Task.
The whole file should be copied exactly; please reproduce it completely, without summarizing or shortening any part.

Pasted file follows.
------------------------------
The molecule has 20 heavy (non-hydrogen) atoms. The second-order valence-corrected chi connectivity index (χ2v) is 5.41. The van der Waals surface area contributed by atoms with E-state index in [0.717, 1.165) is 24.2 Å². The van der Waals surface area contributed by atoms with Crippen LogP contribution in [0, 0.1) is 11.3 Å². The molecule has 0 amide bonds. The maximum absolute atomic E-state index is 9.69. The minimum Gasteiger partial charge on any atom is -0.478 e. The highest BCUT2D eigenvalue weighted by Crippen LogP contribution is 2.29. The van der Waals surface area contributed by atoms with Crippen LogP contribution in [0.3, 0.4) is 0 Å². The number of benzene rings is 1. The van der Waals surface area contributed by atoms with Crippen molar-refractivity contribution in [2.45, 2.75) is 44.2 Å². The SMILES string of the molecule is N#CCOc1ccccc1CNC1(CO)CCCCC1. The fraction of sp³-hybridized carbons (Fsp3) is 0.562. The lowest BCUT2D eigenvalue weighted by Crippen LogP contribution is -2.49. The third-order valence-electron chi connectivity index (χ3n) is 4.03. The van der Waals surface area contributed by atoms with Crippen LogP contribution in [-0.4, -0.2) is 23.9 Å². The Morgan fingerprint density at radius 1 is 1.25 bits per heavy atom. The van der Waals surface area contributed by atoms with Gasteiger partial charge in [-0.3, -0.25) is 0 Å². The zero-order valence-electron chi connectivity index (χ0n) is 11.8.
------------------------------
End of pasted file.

The molecule has 20 heavy (non-hydrogen) atoms. The second-order valence-corrected chi connectivity index (χ2v) is 5.41. The van der Waals surface area contributed by atoms with E-state index in [0.717, 1.165) is 24.2 Å². The van der Waals surface area contributed by atoms with Crippen LogP contribution in [0, 0.1) is 11.3 Å². The molecule has 0 amide bonds. The maximum absolute atomic E-state index is 9.69. The minimum Gasteiger partial charge on any atom is -0.478 e. The highest BCUT2D eigenvalue weighted by Crippen LogP contribution is 2.29. The van der Waals surface area contributed by atoms with Crippen LogP contribution in [0.3, 0.4) is 0 Å². The number of benzene rings is 1. The van der Waals surface area contributed by atoms with Crippen molar-refractivity contribution in [2.45, 2.75) is 44.2 Å². The SMILES string of the molecule is N#CCOc1ccccc1CNC1(CO)CCCCC1. The fraction of sp³-hybridized carbons (Fsp3) is 0.562. The lowest BCUT2D eigenvalue weighted by Crippen LogP contribution is -2.49. The third-order valence-electron chi connectivity index (χ3n) is 4.03. The van der Waals surface area contributed by atoms with Crippen LogP contribution in [-0.4, -0.2) is 23.9 Å². The Morgan fingerprint density at radius 1 is 1.25 bits per heavy atom. The van der Waals surface area contributed by atoms with Gasteiger partial charge in [-0.3, -0.25) is 0 Å². The zero-order valence-electron chi connectivity index (χ0n) is 11.8.